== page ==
Instead of summarising too much, convey your story in the first person, making it infinitely more interesting.

8. Be action-oriented

Business schools appreciate that you are an action-oriented person, especially in your professional life. So, if you've taken any initiatives during your undergrad or in your work experience, make sure that they shine on your profile.

Volunteering for projects, clubs, communities, societies, conferences, CSR activities are other ways to show your action-oriented approach.

9. Avoid jargon

Different industries have their own commonly used terms which will be part of your day-to-day language now. But remember that the people reading your essays may not have had exposure to your industry and may not understand those words that you use so casually.

A straightforward way to check this is to do the “HR test.” If HR can get it, then AdCom will get it too!

10. Be specific

The MBA admissions committee will spend around 15 minutes on each application. In a top business school, ~10-15 candidates are fighting for each spot. So you’ll be “dinged” if you don't leave a memorable impression. To stand out, be specific about your background, your experience so far, your reasons for pursuing an MBA, and your post-MBA goals. Specify your contributions to your organisation and use numbers to demonstrate the scale of your impact.

11. Boast with humility

Boasting about your unique strengths, personal and professional journey, unconventional stories, accomplishments naturally makes up a large part of your application. However, you mustn’t shy away from discussing your weaknesses and failures also.

Focus on the challenges you've faced, the path you’ve taken to overcome them, and the lessons you learned. Let the MBA admissions committee see your personality and character.

We hear plenty of stories of disgruntled MBA applicants receiving feedback in interviews that "your failure isn't big enough" or "that's not a real weakness" and asked to try again. Make sure that yours are serious and real, whether in essays or interviews.

12. Be original

Reading other people's work for a point of reference is different from borrowing an essay style, structure, language and filling in the blanks.

Come up with your own creative ideas and approach the essay to reflect your unique perspective and personality.

13. Accept your shortcomings

Closely linked to 11, it's tempting to disguise failures. But failures teach you far more than successes and build resilience. How you perceive failure will show them a lot more about your approach to challenges.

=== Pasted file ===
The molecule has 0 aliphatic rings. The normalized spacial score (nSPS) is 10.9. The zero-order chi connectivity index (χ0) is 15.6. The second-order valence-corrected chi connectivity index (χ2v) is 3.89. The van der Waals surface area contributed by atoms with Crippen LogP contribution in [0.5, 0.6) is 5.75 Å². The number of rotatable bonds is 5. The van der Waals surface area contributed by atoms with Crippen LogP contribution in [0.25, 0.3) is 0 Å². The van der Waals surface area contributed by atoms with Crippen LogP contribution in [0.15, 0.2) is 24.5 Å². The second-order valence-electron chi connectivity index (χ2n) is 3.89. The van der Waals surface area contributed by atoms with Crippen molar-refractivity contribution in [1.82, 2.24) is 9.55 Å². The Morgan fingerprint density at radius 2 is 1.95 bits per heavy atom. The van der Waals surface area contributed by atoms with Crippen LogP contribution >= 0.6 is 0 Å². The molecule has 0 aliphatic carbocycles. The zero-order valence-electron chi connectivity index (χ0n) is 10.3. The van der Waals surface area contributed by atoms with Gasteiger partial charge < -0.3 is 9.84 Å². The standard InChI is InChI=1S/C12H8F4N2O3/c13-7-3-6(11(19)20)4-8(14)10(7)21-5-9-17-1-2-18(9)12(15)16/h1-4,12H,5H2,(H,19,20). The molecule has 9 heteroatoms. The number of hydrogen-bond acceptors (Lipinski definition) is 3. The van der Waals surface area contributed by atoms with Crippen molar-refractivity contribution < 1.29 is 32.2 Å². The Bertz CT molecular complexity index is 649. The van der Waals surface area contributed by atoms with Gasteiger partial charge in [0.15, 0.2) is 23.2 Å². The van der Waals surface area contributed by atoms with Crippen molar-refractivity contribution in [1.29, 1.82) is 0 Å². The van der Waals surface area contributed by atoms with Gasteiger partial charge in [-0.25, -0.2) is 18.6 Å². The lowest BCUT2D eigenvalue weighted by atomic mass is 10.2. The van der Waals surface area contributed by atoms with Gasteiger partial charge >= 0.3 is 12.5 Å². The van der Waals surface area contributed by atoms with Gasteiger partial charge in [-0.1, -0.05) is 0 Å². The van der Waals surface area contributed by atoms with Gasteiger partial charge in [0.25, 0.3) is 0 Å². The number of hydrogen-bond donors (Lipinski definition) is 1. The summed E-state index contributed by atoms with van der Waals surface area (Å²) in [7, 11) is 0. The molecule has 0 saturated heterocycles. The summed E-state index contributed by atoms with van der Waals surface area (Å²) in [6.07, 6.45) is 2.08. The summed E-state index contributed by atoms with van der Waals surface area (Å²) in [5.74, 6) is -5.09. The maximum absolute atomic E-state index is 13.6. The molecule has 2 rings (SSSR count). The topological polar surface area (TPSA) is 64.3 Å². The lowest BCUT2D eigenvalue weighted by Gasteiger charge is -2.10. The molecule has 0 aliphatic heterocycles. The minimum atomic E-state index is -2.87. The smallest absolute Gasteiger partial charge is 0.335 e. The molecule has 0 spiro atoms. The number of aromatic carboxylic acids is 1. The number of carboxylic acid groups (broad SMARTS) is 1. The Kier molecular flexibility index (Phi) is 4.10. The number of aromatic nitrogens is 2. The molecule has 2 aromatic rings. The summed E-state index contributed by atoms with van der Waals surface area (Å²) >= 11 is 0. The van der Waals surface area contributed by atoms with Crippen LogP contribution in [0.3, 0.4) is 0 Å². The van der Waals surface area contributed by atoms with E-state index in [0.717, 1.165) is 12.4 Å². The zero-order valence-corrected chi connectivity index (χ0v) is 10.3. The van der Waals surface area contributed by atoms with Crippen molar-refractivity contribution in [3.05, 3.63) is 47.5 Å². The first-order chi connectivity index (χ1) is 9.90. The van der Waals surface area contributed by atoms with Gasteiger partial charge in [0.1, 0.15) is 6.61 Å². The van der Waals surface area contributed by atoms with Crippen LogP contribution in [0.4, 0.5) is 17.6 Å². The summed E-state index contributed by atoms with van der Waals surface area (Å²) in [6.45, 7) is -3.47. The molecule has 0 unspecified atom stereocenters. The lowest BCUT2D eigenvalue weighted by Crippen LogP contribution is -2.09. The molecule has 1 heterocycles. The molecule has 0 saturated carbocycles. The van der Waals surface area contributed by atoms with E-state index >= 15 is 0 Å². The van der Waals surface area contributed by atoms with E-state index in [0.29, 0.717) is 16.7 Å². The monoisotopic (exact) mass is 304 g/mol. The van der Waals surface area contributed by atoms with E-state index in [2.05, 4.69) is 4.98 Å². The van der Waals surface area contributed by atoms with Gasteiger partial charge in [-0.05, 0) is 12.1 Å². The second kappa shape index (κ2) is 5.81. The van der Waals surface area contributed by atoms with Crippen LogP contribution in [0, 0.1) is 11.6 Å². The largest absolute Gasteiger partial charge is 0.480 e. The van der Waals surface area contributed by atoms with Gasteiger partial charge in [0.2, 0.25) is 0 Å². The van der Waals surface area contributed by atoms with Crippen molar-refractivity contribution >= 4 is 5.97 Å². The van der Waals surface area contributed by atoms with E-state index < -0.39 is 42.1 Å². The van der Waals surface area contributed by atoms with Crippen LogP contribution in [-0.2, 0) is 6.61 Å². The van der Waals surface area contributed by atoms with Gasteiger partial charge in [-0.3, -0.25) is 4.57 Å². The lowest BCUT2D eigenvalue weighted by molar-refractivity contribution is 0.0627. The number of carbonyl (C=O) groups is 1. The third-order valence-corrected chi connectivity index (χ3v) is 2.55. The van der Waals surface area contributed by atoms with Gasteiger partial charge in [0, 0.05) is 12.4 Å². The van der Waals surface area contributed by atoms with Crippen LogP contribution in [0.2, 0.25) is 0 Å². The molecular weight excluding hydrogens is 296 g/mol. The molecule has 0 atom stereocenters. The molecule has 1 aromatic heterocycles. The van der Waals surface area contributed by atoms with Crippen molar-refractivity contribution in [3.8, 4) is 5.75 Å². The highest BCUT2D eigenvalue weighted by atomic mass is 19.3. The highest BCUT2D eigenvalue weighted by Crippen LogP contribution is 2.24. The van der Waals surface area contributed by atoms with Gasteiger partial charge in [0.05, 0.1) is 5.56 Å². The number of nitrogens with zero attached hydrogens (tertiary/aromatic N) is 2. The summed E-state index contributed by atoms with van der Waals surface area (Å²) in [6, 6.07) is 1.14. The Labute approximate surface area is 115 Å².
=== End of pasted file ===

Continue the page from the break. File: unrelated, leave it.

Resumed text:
The ability to acknowledge your failures shows maturity, and maturity is a key leadership trait that business schools are looking for. Therefore, by accepting your shortcomings, you're showing your leadership potential.

14. Capitalise on unconventionality!

Business schools do not want to build an army of identical professionals. Therefore, while disclosing information about the class profiles, they outline the nationalities, educational and professional backgrounds, roles and levels of seniority and the ethnic and cultural backgrounds of their candidates.

So, if you've done something unconventional, don't hide it to fit the mould. Make it clear in your resume and write essays on the topic.

15. Detail your work experience clearly

Your work experience is a personal asset you bring to the class. It's essential to break down your role, responsibilities, and nature of work in the essays using concrete examples so the adcom properly understand what you do on a day-to-day basis.

Shed light on your skillset especially. Quantify the data subsets you've managed, and define the scale of your work in dollar terms. Outline the impact of the work you're doing. Discuss how your experiences will add value to the rest of your class and the relevance of this experience to the roles you're targeting post-MBA.

If you want to receive short snippets of MBA application wisdom, attentively crafted and carefully placed in your inbox, subscribe to our newsletter Sam Scribbles.

I help determined applicants get admitted to top MBA programs. So if you need help in essay writing, book a chat now.

1 Comment

Gen Ed
Gen Ed
Feb 07, 2022

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Hi, I'm Sam.  I'm the founder of Sam Weeks Consulting. Our clients get admitted to top MBA and EMBA programs.